A semantic Approach to LMS

by Annette Bouzo (CELM)

Examaning the term LMS

We will examine the individual terms of the construct "LEARNING MANAGEMENT SYSTEM" regarding their meaning. Afterwards we will put them in context to one another.


At the first glance the meaning of the term "learning" is fairly clear. According to Merriam Webster (Webster, 2017) learning refers to an act or experience of a person, considering the targeted increase of knowledge or skills by instruction, experiment, education or experience and a resulting change of behavior.


  • the act or experience of one that learns
  • knowledge or skill acquired by instruction or study
  • modification of a behavioral tendency by experience (such as exposure to conditioning)  

Merriam Webster differentiates between knowledge and learning, due to the explicit formal conditions: 

“knowledge applies to facts or ideas acquired by study, investigation, observation, or experience […] learning applies to knowledge acquired especially through formal, often advanced, schooling.”


The term "management" seems omnipresent. It integrates aspects of administrating, organizing, leading or accomplishing. However, management does not only refer to a process, but also to the idea of leadership, implying a certain authority and decision-making power. Thus decision making power includes decisions concerning targeted actions and measures.

Functional leadership refers to tasks and action aiming to achieve goals, steer and develop a system. Institutional leadership implies the leading instance within a hierarchical organization (equaling a system) (see Hummel / Zander, 2008, p.1; Stähle, 1998, p. 65 and Steinmann / Schreyögg, 2005, p.6).

Thus, management implies the organization and administration of single parts, but also the assignment of individuals towards each other. Furthermore the targeted definition of processes, their alignment and maintenance. Terms, referring to the creation and generation (of content, media formats or collaboration) are not referred to in any relevant definition.


A system is an orderly entity of relating elements (see Ulrich, 2001, p. 105) pursuing a common purpose (see. Forrester, 1971, p. 13ff).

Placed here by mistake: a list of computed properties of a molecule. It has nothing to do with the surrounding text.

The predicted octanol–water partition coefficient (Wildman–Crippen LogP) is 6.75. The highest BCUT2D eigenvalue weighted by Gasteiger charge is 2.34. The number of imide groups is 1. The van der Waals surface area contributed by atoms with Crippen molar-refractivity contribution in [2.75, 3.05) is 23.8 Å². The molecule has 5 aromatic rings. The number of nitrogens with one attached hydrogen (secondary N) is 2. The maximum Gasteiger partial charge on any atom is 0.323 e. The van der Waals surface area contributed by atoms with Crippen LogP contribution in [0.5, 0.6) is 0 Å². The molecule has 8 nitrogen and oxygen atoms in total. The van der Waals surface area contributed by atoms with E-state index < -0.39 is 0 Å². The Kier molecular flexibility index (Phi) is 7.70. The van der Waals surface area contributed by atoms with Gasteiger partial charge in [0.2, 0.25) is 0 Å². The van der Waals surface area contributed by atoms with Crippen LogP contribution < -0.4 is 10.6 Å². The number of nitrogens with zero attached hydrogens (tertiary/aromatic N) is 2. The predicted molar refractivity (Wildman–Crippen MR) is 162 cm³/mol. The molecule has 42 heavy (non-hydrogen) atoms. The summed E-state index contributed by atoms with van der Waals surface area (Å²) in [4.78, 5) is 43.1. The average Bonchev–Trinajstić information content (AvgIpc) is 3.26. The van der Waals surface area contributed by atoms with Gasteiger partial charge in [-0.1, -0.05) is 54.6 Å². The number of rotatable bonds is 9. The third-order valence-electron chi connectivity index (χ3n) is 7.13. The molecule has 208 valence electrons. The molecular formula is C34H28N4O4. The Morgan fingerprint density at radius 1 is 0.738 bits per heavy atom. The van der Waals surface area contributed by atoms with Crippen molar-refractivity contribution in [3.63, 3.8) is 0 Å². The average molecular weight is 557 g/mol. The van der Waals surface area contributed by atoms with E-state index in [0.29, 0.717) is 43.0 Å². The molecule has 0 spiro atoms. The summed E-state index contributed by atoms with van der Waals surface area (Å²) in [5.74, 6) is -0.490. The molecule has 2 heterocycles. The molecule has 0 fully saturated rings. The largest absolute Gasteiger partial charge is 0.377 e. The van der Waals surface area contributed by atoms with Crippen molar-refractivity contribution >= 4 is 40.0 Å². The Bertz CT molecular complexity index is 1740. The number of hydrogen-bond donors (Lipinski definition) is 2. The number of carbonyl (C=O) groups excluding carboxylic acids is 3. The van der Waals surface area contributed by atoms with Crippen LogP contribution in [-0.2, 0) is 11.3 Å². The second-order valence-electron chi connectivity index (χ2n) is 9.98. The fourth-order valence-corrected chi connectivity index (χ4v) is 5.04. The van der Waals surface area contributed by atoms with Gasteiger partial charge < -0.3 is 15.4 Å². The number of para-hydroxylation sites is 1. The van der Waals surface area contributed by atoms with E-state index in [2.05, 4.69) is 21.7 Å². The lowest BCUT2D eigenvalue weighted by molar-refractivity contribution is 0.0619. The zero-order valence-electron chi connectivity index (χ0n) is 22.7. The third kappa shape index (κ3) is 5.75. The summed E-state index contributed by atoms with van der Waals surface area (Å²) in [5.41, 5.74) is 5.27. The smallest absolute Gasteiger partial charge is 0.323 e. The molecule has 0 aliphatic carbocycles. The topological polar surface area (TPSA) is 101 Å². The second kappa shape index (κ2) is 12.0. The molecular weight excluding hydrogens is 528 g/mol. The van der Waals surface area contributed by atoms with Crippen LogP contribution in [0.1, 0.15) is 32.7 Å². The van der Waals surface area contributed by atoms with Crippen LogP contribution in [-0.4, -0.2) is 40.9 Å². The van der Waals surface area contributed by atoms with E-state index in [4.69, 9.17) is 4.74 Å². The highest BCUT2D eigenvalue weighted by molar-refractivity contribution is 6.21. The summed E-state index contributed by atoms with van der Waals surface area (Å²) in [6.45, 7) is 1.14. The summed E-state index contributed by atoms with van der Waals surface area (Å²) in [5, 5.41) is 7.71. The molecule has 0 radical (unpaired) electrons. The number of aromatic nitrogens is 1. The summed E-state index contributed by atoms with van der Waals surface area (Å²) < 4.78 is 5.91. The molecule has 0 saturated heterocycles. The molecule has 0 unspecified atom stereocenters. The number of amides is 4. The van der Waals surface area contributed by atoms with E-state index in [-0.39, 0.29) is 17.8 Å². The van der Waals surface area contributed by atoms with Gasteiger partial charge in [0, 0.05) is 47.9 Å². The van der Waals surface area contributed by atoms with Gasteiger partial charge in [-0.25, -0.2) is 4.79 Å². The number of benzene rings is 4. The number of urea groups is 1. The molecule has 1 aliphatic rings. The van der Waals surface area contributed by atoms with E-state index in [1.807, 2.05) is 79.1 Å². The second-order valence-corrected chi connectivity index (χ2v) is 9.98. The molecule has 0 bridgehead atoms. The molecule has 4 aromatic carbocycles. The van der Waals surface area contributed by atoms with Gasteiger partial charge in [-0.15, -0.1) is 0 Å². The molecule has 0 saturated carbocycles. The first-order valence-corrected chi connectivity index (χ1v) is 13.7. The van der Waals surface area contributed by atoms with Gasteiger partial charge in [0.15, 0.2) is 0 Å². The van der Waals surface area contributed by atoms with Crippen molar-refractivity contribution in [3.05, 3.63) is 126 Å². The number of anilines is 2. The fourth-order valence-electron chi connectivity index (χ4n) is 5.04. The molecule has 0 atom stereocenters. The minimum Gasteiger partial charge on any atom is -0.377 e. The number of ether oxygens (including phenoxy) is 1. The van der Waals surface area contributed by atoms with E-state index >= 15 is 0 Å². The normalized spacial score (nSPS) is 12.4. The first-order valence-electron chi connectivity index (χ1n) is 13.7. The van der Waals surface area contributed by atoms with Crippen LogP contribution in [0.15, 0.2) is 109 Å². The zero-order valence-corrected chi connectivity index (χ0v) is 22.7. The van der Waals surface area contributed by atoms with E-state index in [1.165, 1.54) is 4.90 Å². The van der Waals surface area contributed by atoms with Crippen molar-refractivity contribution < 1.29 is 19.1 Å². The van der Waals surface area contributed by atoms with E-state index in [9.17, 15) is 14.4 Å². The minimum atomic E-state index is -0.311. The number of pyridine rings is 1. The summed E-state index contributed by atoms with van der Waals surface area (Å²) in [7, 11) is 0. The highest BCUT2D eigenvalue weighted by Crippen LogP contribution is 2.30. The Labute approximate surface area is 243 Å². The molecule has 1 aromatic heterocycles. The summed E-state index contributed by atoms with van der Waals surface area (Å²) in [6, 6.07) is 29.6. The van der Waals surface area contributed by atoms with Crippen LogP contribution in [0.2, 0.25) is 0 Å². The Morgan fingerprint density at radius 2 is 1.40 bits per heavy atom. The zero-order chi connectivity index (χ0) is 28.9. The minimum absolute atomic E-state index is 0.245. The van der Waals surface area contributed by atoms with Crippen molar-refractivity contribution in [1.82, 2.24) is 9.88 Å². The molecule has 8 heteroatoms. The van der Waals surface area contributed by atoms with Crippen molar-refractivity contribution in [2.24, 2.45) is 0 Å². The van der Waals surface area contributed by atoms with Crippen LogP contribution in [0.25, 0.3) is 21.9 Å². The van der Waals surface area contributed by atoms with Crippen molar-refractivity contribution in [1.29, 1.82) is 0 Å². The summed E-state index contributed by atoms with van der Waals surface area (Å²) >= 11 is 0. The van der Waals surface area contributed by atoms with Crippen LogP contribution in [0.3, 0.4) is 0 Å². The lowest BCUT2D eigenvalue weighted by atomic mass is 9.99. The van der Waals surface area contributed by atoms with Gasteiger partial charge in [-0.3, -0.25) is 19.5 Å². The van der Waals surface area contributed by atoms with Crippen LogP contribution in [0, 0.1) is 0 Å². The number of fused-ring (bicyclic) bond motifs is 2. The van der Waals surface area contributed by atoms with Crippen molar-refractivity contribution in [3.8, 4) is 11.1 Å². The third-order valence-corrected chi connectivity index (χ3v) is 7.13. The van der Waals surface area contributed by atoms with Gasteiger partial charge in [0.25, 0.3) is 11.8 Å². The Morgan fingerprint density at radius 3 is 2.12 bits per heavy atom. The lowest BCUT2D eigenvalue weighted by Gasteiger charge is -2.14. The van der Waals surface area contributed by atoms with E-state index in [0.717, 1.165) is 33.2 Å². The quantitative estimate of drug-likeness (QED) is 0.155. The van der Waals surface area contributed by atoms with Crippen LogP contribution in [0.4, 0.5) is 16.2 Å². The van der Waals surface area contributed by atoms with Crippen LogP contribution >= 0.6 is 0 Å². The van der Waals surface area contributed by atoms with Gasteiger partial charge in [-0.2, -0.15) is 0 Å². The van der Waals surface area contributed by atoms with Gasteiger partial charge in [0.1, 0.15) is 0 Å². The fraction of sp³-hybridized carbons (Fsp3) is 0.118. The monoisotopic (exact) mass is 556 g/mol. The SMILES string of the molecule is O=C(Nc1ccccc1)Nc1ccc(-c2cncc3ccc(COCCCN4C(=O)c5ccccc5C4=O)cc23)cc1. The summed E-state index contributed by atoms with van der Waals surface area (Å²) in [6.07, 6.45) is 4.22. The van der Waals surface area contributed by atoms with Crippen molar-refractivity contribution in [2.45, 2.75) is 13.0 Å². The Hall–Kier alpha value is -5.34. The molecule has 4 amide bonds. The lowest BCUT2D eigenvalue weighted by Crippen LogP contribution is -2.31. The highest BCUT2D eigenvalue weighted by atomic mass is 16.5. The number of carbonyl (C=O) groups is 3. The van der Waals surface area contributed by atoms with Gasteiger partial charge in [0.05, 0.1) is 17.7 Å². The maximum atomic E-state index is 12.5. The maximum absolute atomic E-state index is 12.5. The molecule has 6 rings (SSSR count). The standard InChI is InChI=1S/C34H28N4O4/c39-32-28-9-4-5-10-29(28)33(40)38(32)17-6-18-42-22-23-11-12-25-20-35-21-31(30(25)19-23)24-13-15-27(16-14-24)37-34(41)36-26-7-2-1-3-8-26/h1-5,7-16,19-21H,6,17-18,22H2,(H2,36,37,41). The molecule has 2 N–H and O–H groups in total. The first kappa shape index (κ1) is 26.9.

Defining a system must always consider it's inclusion within the system environment. A system may be be a combination or subsystems or be part of a superior system. Smaller parts of a system are usually referred to as "system elements". Other characteristics of a system are the connections of the implied subsystems and system elements towards each other and the system environment.Example: Systemintegration of a Learning Management System via interfaces.

To examine the effectiveness of a system you may thus employ two perspectives: one, focussing on the system elements and their unique characteristics and second: a holistic perspective considering the relationships and the connections between elements, systems and resulting interactions.

For a holistic understand effectiveness and behavior of a system, both perspectives must be combined (see Bleicher, 2011, p. 52). This is especially relevant in human created systems (e. g. corporations), as these are continuously subjected to changes of their system environment (see Ulrich / Probst, 2001, p. 60).

Learning Management System

Grammatically word constructs' focus is on the last term, whilst the first term gives a very specific information, in this case the purpose of the system in question (learning). Accordingly a Learning Management System is the leading instance of organizational learning, a central unit specifying planning, organization, execution and controlling of learning processes.